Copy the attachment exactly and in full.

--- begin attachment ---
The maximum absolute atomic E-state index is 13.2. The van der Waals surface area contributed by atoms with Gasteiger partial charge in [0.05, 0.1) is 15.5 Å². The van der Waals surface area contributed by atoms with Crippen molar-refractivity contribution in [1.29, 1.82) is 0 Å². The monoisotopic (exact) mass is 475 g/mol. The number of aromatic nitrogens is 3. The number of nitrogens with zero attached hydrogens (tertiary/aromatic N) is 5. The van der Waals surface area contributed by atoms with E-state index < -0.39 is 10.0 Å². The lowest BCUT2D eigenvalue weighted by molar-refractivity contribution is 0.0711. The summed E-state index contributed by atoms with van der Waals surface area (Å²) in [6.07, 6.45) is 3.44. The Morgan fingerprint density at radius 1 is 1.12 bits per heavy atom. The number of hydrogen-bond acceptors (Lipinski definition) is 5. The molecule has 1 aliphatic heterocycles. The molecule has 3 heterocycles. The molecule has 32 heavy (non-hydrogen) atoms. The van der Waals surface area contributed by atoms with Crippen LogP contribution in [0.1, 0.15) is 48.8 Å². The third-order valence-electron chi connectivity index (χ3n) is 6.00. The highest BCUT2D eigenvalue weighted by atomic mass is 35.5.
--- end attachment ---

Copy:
The maximum absolute atomic E-state index is 13.2. The van der Waals surface area contributed by atoms with Gasteiger partial charge in [0.05, 0.1) is 15.5 Å². The van der Waals surface area contributed by atoms with Crippen molar-refractivity contribution in [1.29, 1.82) is 0 Å². The monoisotopic (exact) mass is 475 g/mol. The number of aromatic nitrogens is 3. The number of nitrogens with zero attached hydrogens (tertiary/aromatic N) is 5. The van der Waals surface area contributed by atoms with E-state index < -0.39 is 10.0 Å². The lowest BCUT2D eigenvalue weighted by molar-refractivity contribution is 0.0711. The summed E-state index contributed by atoms with van der Waals surface area (Å²) in [6.07, 6.45) is 3.44. The Morgan fingerprint density at radius 1 is 1.12 bits per heavy atom. The number of hydrogen-bond acceptors (Lipinski definition) is 5. The molecule has 1 aliphatic heterocycles. The molecule has 3 heterocycles. The molecule has 32 heavy (non-hydrogen) atoms. The van der Waals surface area contributed by atoms with Crippen LogP contribution in [0.1, 0.15) is 48.8 Å². The third-order valence-electron chi connectivity index (χ3n) is 6.00. The highest BCUT2D eigenvalue weighted by atomic mass is 35.5.